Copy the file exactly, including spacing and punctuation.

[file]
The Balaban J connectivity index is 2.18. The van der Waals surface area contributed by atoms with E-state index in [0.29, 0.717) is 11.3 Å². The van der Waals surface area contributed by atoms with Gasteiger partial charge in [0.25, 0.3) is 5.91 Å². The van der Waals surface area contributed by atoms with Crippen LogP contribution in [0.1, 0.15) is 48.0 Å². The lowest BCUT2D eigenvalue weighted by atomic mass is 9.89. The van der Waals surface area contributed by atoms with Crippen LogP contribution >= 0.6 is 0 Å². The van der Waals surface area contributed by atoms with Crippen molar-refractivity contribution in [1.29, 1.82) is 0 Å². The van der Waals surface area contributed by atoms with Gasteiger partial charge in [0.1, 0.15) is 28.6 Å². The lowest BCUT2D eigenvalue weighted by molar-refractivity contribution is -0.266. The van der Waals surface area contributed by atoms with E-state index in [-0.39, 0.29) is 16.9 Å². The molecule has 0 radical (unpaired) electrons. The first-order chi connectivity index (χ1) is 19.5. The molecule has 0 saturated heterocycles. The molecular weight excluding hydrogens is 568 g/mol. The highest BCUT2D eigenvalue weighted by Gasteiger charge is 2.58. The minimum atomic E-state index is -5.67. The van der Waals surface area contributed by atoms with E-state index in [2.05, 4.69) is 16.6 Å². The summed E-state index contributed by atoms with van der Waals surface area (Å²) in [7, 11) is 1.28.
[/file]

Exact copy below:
The Balaban J connectivity index is 2.18. The van der Waals surface area contributed by atoms with E-state index in [0.29, 0.717) is 11.3 Å². The van der Waals surface area contributed by atoms with Gasteiger partial charge in [0.25, 0.3) is 5.91 Å². The van der Waals surface area contributed by atoms with Crippen LogP contribution in [0.1, 0.15) is 48.0 Å². The lowest BCUT2D eigenvalue weighted by atomic mass is 9.89. The van der Waals surface area contributed by atoms with Crippen LogP contribution >= 0.6 is 0 Å². The van der Waals surface area contributed by atoms with Crippen molar-refractivity contribution in [1.29, 1.82) is 0 Å². The van der Waals surface area contributed by atoms with Gasteiger partial charge in [0.1, 0.15) is 28.6 Å². The lowest BCUT2D eigenvalue weighted by molar-refractivity contribution is -0.266. The van der Waals surface area contributed by atoms with E-state index in [-0.39, 0.29) is 16.9 Å². The molecule has 0 radical (unpaired) electrons. The first-order chi connectivity index (χ1) is 19.5. The molecule has 0 saturated heterocycles. The molecular weight excluding hydrogens is 568 g/mol. The highest BCUT2D eigenvalue weighted by Gasteiger charge is 2.58. The minimum atomic E-state index is -5.67. The van der Waals surface area contributed by atoms with E-state index in [2.05, 4.69) is 16.6 Å². The summed E-state index contributed by atoms with van der Waals surface area (Å²) in [7, 11) is 1.28.